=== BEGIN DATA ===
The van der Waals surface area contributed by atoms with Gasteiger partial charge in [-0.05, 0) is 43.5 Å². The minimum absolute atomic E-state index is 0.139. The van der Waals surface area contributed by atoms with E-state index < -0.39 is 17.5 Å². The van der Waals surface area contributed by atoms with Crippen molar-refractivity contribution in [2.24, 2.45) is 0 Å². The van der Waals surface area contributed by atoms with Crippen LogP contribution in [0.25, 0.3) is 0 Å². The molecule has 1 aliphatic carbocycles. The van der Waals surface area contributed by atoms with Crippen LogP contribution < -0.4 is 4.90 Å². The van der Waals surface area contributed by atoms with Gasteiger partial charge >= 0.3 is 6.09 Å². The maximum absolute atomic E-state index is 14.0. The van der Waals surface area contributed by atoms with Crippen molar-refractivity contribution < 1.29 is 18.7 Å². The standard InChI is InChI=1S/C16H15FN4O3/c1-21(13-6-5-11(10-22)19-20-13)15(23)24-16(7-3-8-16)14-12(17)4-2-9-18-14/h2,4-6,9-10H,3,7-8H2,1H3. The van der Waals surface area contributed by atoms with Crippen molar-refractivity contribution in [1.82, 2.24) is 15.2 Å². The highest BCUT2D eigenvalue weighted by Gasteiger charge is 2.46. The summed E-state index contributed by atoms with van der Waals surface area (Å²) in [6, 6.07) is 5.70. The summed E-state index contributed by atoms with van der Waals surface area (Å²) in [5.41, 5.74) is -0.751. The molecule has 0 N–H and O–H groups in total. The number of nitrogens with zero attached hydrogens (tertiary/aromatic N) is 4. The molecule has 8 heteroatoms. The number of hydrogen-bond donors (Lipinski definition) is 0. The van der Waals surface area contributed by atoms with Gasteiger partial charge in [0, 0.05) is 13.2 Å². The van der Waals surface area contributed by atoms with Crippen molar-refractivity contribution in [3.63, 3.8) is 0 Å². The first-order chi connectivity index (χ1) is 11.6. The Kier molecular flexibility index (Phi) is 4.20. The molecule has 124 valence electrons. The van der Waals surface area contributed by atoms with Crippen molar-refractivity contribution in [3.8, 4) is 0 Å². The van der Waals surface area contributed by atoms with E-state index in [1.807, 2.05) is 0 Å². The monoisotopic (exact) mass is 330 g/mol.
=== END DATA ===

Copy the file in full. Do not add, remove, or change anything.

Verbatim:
The van der Waals surface area contributed by atoms with Gasteiger partial charge in [-0.05, 0) is 43.5 Å². The minimum absolute atomic E-state index is 0.139. The van der Waals surface area contributed by atoms with E-state index < -0.39 is 17.5 Å². The van der Waals surface area contributed by atoms with Crippen molar-refractivity contribution in [2.24, 2.45) is 0 Å². The van der Waals surface area contributed by atoms with Crippen LogP contribution in [0.25, 0.3) is 0 Å². The molecule has 1 aliphatic carbocycles. The van der Waals surface area contributed by atoms with Crippen LogP contribution < -0.4 is 4.90 Å². The van der Waals surface area contributed by atoms with Gasteiger partial charge >= 0.3 is 6.09 Å². The maximum absolute atomic E-state index is 14.0. The van der Waals surface area contributed by atoms with Crippen molar-refractivity contribution < 1.29 is 18.7 Å². The standard InChI is InChI=1S/C16H15FN4O3/c1-21(13-6-5-11(10-22)19-20-13)15(23)24-16(7-3-8-16)14-12(17)4-2-9-18-14/h2,4-6,9-10H,3,7-8H2,1H3. The van der Waals surface area contributed by atoms with Crippen molar-refractivity contribution in [1.82, 2.24) is 15.2 Å². The highest BCUT2D eigenvalue weighted by Gasteiger charge is 2.46. The summed E-state index contributed by atoms with van der Waals surface area (Å²) in [6, 6.07) is 5.70. The summed E-state index contributed by atoms with van der Waals surface area (Å²) in [5.41, 5.74) is -0.751. The molecule has 0 N–H and O–H groups in total. The number of nitrogens with zero attached hydrogens (tertiary/aromatic N) is 4. The molecule has 8 heteroatoms. The number of hydrogen-bond donors (Lipinski definition) is 0. The van der Waals surface area contributed by atoms with Gasteiger partial charge in [0, 0.05) is 13.2 Å². The van der Waals surface area contributed by atoms with Crippen molar-refractivity contribution in [3.63, 3.8) is 0 Å². The first-order chi connectivity index (χ1) is 11.6. The Kier molecular flexibility index (Phi) is 4.20. The molecule has 124 valence electrons. The van der Waals surface area contributed by atoms with Crippen molar-refractivity contribution in [3.8, 4) is 0 Å². The van der Waals surface area contributed by atoms with E-state index in [1.807, 2.05) is 0 Å². The monoisotopic (exact) mass is 330 g/mol.